Always Worth Saying’s Question Time Review

Question Time 20th April 2023

The Panel:

Jeremy Quin (Conservative)
Wes Streeting (Labour)
Carla Denyer (Green)
Lord Sentamu (Christian Aid)
Merryn Somerset Webb (Finance Journalist)

Venue: York

John Sentamu (not his real name, The Right Reverend and Right Honourable Lord Bishop John Tucker Mugabi Sentamu, Privy Councilor) is a retired Anglican bishop who served as Archbishop of York and Primate of England from 2005 to 2020. He was the first black archbishop in the Church of England, and throughout his career, has been outspoken on social justice issues and has criticized former Zimbabwean president Robert Mugabe. Lord Sentamu is a member of the House of Lords and was recently created a crossbench life peer. He is known for his passion for sharing the Gospel and his advocacy against racism, unfairness, and violence.

One of those senior Anglican clergy who refreshingly believes in God, John was born in 1949 in Masooli village, Gayaza, near Kampala, Uganda, as the sixth of thirteen children of Reverend John Snr and Ruth Walakira. He obtained a Law degree at Puffin’s favourite African university, Makerere (alma mater to George the Poet’s mother) and worked as a High Court judge during Idi Amin’s regime. However, he fled to the UK after experiencing threats and violence. In the United Kingdom, Sentamu studied at Selwyn College, alma mater to fellow guest Nasty Wes Streeting. In 1979 the 73-year-old was ordained as a priest after completing studies in theology at Cambridge’s Ridley Hall.

In 2007 he became the popular first chancellor of the newly created University of Cumbia where he was known to accompany the singing at their Carlisle cathedral graduation ceremonies by playing the African drums.

Question one. Is patient care being neglected by striking nurses and doctors or thirteen years of naff government? There’s a quarter of a million more people working in the NHS, began Jeremy Quin (Conservative), as if that was a good thing. Challenged, he wasn’t keen on either the strike or arbitration to end it. The BMA should enter discussions with the government and call off the industrial action. Demanding a 35% pay increase isn’t a solution.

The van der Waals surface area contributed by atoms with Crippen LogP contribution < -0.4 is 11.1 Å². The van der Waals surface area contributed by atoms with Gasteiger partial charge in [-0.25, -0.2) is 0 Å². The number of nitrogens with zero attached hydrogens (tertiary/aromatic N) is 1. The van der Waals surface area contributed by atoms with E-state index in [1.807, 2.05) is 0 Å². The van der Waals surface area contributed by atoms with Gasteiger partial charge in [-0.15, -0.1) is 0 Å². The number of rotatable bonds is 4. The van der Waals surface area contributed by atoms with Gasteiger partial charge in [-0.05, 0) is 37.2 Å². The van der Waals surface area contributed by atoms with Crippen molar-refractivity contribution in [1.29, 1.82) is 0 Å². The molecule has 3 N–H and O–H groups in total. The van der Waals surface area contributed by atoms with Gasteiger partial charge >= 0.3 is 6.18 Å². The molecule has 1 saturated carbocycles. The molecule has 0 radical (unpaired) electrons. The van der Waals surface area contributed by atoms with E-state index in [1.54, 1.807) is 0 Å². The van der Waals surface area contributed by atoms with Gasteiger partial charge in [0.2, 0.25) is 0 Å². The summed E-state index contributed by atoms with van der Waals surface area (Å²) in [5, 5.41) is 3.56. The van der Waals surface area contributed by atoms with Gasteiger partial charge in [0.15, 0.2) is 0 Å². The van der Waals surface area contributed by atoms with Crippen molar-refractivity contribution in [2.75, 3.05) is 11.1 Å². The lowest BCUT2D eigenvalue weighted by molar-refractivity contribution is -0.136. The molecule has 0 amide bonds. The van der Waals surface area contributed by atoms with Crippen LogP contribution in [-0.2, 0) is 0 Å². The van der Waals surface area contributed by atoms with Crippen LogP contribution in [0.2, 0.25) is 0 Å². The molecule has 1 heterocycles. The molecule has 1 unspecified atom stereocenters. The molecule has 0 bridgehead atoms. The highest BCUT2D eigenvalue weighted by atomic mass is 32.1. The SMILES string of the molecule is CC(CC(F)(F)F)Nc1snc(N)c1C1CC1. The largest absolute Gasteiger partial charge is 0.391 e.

The Health Service isn’t on its knees it’s on its face, began baby-faced Wes Streeting (Labour). He blamed the pandemic on underspending, rather than nature and the Chinese, and parroted a lame catchphrase about clapping for an NHS which is now clapped out. The York audience, who incidentally are responsible for electing a Green/Libdem coalition local council, clapped like seels.

His Grace (retired archbishop) had been to hospital for a test and had been looked after properly. He has had five major operations and thought all of the healthcare professions involved were excellent. He thought the 35% pay claim was a barrier to be ignored and that there should be negotiations. Oddly, he then referenced the Royal College of Nursing as being the first organisation to decide to, and to achieve, the defeat of racism. These difficult things can be done. “When elephants fight or make love, the grass gets hurt,” he concluded even more oddly.

Screechy Carla Denyer (Green) made the point that real terms increases in spending only take into account inflation, not increases in demand. Presumably the girl’s against immigration? She had been down on the picket lines. The strikers don’t want paid more, they want to save the Health Service, she said somewhat naively. She wondered aloud how the Labour Party would make things any better.

Merryn Somerset Webb (journalist) told us that over their entire careers, doctors are very well paid indeed. She wanted them to pay less into their pensions so that they would get less in retirement and have more to spend when juniors. That’ll please them! She then addressed student loans, the repayment of which she suggested cutting if a doctor stayed within the NHS. She wanted to copy the Australian health care system because that’s where the doctors and nurses emigrate to. Interestingly, not free at the point of use but a public/private arrangement. The people of York, rich enough to vote Green and LibDem, even clapped that.